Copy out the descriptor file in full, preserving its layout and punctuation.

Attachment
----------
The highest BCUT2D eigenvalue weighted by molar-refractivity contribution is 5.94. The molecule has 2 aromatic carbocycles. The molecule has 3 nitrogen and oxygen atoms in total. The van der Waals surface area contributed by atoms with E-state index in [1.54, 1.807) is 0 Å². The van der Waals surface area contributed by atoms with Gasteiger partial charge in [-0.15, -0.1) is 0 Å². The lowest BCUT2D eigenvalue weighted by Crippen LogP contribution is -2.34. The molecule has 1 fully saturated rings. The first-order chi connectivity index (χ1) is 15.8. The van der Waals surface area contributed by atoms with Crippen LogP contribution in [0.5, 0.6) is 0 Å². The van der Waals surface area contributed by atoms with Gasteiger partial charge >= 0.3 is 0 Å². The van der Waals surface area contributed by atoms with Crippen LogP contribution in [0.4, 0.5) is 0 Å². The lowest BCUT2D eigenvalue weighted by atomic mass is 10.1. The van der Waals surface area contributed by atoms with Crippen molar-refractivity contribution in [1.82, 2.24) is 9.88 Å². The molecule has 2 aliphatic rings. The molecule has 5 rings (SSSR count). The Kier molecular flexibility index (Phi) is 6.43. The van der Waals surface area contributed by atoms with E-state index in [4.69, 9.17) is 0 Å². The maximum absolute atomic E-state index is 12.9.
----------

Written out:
The highest BCUT2D eigenvalue weighted by molar-refractivity contribution is 5.94. The molecule has 2 aromatic carbocycles. The molecule has 3 nitrogen and oxygen atoms in total. The van der Waals surface area contributed by atoms with E-state index in [1.54, 1.807) is 0 Å². The van der Waals surface area contributed by atoms with Gasteiger partial charge in [-0.15, -0.1) is 0 Å². The lowest BCUT2D eigenvalue weighted by Crippen LogP contribution is -2.34. The molecule has 1 fully saturated rings. The first-order chi connectivity index (χ1) is 15.8. The van der Waals surface area contributed by atoms with Crippen LogP contribution in [0.5, 0.6) is 0 Å². The van der Waals surface area contributed by atoms with Gasteiger partial charge >= 0.3 is 0 Å². The van der Waals surface area contributed by atoms with Crippen LogP contribution in [0.4, 0.5) is 0 Å². The lowest BCUT2D eigenvalue weighted by atomic mass is 10.1. The van der Waals surface area contributed by atoms with Crippen molar-refractivity contribution in [1.82, 2.24) is 9.88 Å². The molecule has 2 aliphatic rings. The molecule has 5 rings (SSSR count). The Kier molecular flexibility index (Phi) is 6.43. The van der Waals surface area contributed by atoms with E-state index in [4.69, 9.17) is 0 Å². The maximum absolute atomic E-state index is 12.9.